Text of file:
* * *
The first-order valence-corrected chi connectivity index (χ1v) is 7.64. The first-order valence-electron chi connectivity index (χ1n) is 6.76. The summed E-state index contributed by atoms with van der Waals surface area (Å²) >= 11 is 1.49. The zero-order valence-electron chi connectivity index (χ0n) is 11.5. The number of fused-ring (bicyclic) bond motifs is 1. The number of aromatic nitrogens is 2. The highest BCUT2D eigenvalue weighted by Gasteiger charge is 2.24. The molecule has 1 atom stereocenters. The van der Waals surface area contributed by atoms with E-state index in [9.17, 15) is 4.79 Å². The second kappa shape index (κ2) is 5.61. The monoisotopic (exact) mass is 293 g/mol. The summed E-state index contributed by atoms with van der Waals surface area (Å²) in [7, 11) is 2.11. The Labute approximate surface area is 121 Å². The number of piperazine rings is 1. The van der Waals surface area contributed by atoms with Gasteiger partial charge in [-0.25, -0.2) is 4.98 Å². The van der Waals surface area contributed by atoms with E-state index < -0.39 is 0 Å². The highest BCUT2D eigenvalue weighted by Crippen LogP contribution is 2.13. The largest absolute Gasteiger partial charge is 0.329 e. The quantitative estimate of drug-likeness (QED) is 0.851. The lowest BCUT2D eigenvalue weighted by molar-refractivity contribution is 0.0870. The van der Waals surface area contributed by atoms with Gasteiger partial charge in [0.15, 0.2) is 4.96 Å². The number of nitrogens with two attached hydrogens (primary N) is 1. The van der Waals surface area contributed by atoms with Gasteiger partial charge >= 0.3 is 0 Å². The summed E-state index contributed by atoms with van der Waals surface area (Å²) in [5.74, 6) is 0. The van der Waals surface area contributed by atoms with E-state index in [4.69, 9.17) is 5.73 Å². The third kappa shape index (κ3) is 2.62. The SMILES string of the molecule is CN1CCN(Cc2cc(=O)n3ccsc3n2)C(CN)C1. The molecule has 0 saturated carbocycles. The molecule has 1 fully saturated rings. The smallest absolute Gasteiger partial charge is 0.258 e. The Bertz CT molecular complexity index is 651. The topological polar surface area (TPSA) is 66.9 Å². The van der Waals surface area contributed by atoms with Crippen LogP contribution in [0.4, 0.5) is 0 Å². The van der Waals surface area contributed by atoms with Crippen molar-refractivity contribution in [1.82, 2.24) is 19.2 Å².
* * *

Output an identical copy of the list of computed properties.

The first-order valence-corrected chi connectivity index (χ1v) is 7.64. The first-order valence-electron chi connectivity index (χ1n) is 6.76. The summed E-state index contributed by atoms with van der Waals surface area (Å²) >= 11 is 1.49. The zero-order valence-electron chi connectivity index (χ0n) is 11.5. The number of fused-ring (bicyclic) bond motifs is 1. The number of aromatic nitrogens is 2. The highest BCUT2D eigenvalue weighted by Gasteiger charge is 2.24. The molecule has 1 atom stereocenters. The van der Waals surface area contributed by atoms with E-state index in [9.17, 15) is 4.79 Å². The second kappa shape index (κ2) is 5.61. The monoisotopic (exact) mass is 293 g/mol. The summed E-state index contributed by atoms with van der Waals surface area (Å²) in [7, 11) is 2.11. The Labute approximate surface area is 121 Å². The number of piperazine rings is 1. The van der Waals surface area contributed by atoms with Gasteiger partial charge in [-0.25, -0.2) is 4.98 Å². The van der Waals surface area contributed by atoms with E-state index < -0.39 is 0 Å². The highest BCUT2D eigenvalue weighted by Crippen LogP contribution is 2.13. The largest absolute Gasteiger partial charge is 0.329 e. The quantitative estimate of drug-likeness (QED) is 0.851. The lowest BCUT2D eigenvalue weighted by molar-refractivity contribution is 0.0870. The van der Waals surface area contributed by atoms with Gasteiger partial charge in [0.15, 0.2) is 4.96 Å². The number of nitrogens with two attached hydrogens (primary N) is 1. The van der Waals surface area contributed by atoms with Gasteiger partial charge >= 0.3 is 0 Å². The summed E-state index contributed by atoms with van der Waals surface area (Å²) in [5.74, 6) is 0. The van der Waals surface area contributed by atoms with E-state index in [4.69, 9.17) is 5.73 Å². The third kappa shape index (κ3) is 2.62. The SMILES string of the molecule is CN1CCN(Cc2cc(=O)n3ccsc3n2)C(CN)C1. The molecule has 0 saturated carbocycles. The molecule has 1 fully saturated rings. The smallest absolute Gasteiger partial charge is 0.258 e. The Bertz CT molecular complexity index is 651. The topological polar surface area (TPSA) is 66.9 Å². The van der Waals surface area contributed by atoms with Crippen LogP contribution in [0.4, 0.5) is 0 Å². The van der Waals surface area contributed by atoms with Crippen molar-refractivity contribution in [1.82, 2.24) is 19.2 Å².